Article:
The report also details the unique geology of the area, such as the iron-rich area of Iron Ridge, the rocky formation known as the Ledge, where the Niagara Escarpment rises up from under the great lakes, the high concentration of Native American effigy mounds (more than 500 in a 15-mile radius), petroglyphs aligned with the rising of the solstice sun, and vast limestone deposits.
“Crop circles around the world have been noted to occur along aquifers, or water-bearing rock formations, notably limestone and greensand,” the report says.
The group’s findings also note the close proximity of the power lines running along the road opposite the field – another common factor among crop circle formations.
During a separate investigation, researcher Mary Sutherland and her husband Brad, of the Burlington UFO and Paranormal Research Center, noticed another unusual detail. They detected a crackling or warbling sound emanating from around and inside the formation, a phenomenon they say has been a common characteristic of crop circles since the early 1980s.
They have provided what seems to be a recreation of this sound right here.
Crop Circle Investigation Unit
The US government has finally admitted to the existence of UFOs, or UAP – Unidentified Aerial Phenomena – after the recently leaked (now officially released) videos of Air Force pilots tracking strangely shaped crafts.
A military presence in rural Mayville, however, was more X-Files than CNN primetime news in 2003.
Locals had reported military helicopters surveying the field in the weeks following the appearance of the circles, which Kahlhamer, Lietzau, Wilson and Sugden were able to confirm.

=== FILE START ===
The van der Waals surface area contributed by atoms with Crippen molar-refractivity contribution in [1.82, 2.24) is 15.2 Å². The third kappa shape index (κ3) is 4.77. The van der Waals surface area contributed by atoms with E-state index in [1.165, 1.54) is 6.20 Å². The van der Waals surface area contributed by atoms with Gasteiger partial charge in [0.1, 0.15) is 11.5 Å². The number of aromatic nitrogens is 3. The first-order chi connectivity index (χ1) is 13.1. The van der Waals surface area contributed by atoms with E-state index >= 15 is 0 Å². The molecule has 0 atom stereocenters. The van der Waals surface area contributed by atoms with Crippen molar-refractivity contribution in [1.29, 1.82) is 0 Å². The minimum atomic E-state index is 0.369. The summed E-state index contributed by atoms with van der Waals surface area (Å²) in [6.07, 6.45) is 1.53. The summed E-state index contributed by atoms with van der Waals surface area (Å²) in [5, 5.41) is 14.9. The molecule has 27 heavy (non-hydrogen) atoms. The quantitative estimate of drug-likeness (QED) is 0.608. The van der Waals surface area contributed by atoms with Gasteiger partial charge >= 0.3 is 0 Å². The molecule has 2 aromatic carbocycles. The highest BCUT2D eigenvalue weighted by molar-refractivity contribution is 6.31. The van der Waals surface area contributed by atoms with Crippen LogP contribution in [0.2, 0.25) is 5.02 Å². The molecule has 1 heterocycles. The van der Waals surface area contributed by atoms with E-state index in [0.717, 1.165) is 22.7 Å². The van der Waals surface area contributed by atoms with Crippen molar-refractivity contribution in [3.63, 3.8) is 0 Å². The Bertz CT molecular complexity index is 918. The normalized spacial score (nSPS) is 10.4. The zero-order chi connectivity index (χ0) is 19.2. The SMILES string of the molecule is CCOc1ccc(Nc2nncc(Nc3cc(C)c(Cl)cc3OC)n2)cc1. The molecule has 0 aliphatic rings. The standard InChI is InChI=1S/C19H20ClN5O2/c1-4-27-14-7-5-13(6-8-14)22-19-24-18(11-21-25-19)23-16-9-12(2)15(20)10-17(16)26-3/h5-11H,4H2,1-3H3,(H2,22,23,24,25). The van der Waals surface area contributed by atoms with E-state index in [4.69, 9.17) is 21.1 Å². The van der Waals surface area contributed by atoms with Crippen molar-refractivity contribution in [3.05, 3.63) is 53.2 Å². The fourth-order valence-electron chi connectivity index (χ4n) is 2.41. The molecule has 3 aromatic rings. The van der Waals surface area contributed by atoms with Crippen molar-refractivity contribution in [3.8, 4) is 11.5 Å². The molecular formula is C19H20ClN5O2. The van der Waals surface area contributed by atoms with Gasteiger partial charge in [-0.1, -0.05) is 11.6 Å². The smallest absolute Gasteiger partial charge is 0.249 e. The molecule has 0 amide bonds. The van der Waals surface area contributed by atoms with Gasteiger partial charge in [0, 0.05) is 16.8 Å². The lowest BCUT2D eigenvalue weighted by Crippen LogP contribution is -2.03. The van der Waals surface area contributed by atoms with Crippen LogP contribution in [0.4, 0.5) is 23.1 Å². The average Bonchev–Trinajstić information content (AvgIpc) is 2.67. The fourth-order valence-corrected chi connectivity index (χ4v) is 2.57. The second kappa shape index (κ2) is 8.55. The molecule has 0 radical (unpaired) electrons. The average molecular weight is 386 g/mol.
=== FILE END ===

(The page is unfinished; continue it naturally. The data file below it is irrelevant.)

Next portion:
On the second day of their investigation, the team was working in the field when a military helicopter arrived (to their “excited amazement,” they noted) and circled low over the formation for some time before eventually flying off and out of sight.
About 45 minutes later, they noticed a man in camouflage watching them with binoculars from the hill up the road. The man then drove down the hill, got out, and approached them in the field. He was a soldier wearing a US Air Force uniform and identified himself as a member of a special crop circle investigative unit from Scott Air Force Base in Illinois. He said they were temporarily based out of Milwaukee for the last couple weeks while investigating the Mayville formation.
The soldier walked around the circles while the team, who had already planned to release their research publicly, anyway, shared their findings with him. They noted that he declined to answer most of their questions, took their contact information, and left.
“In all the crop circle reports in the USA in my database (over 250),” Wilson notes in the report, “I have never seen one that mentioned overflights by US military helicopters, or that the US military might be interested in crop circle reports. Of course, we have seen this repeatedly in the UK, but not in the USA.”
US Air Force investigates the Mayville crop circles on July 24, 2003
The US Air Force investigates the Mayville crop circles on July 24, 2003. Photo from the field report by Jeffrey Wilson, Charles Lietzau, Gary Kahlhamer and Roger Sugden.
The wheat was eventually harvested that year, and with it all evidence of the crop circles. Arthur, whose phone didn’t stop ringing for some time, was happy to have life get back to normal. When pressed about what he saw, Arthur said he believed the circles were formed by the storm.
“We know that electromagnetic energy is the cause,” Lietzau explained. “The source of that electromagnetic energy is unknown; therefore it is completely open to speculation.”
“People are going to believe what they want to believe,” Arthur said. “I saw what I saw and I didn’t see any spaceship or aliens.”
After the Sutherland’s investigation, however, Mary and Brad confidently put the speculation to rest. They determined that “the reason Mr. Rantala couldn’t see what formed the circle is because of them being able to manipulate light. By bending the light, they could physically be there but invisible to the viewer.”
Source: Cult of the Weird